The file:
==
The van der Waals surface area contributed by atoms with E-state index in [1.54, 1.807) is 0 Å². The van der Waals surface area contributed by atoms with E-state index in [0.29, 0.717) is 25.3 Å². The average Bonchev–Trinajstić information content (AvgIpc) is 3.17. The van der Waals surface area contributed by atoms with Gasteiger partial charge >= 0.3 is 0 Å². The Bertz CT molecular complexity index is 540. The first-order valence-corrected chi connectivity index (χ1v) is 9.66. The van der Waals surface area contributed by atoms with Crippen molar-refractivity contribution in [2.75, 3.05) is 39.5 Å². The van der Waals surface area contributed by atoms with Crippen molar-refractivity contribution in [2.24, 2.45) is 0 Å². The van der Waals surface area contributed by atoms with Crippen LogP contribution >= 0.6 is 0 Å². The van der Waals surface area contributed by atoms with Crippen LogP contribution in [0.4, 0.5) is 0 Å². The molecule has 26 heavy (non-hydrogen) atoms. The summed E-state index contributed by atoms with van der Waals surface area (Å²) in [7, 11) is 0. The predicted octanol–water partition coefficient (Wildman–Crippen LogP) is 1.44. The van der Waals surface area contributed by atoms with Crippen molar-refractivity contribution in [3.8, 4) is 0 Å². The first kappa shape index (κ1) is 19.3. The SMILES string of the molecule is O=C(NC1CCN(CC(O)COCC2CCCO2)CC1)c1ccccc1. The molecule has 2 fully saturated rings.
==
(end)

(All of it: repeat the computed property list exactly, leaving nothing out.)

The van der Waals surface area contributed by atoms with E-state index in [1.54, 1.807) is 0 Å². The van der Waals surface area contributed by atoms with E-state index in [0.29, 0.717) is 25.3 Å². The average Bonchev–Trinajstić information content (AvgIpc) is 3.17. The van der Waals surface area contributed by atoms with Gasteiger partial charge >= 0.3 is 0 Å². The Bertz CT molecular complexity index is 540. The first-order valence-corrected chi connectivity index (χ1v) is 9.66. The van der Waals surface area contributed by atoms with Crippen molar-refractivity contribution in [2.75, 3.05) is 39.5 Å². The van der Waals surface area contributed by atoms with Crippen molar-refractivity contribution in [2.24, 2.45) is 0 Å². The van der Waals surface area contributed by atoms with Crippen LogP contribution >= 0.6 is 0 Å². The van der Waals surface area contributed by atoms with Crippen LogP contribution in [0.4, 0.5) is 0 Å². The molecule has 26 heavy (non-hydrogen) atoms. The summed E-state index contributed by atoms with van der Waals surface area (Å²) in [7, 11) is 0. The predicted octanol–water partition coefficient (Wildman–Crippen LogP) is 1.44. The van der Waals surface area contributed by atoms with Crippen molar-refractivity contribution in [3.8, 4) is 0 Å². The first kappa shape index (κ1) is 19.3. The SMILES string of the molecule is O=C(NC1CCN(CC(O)COCC2CCCO2)CC1)c1ccccc1. The molecule has 2 fully saturated rings.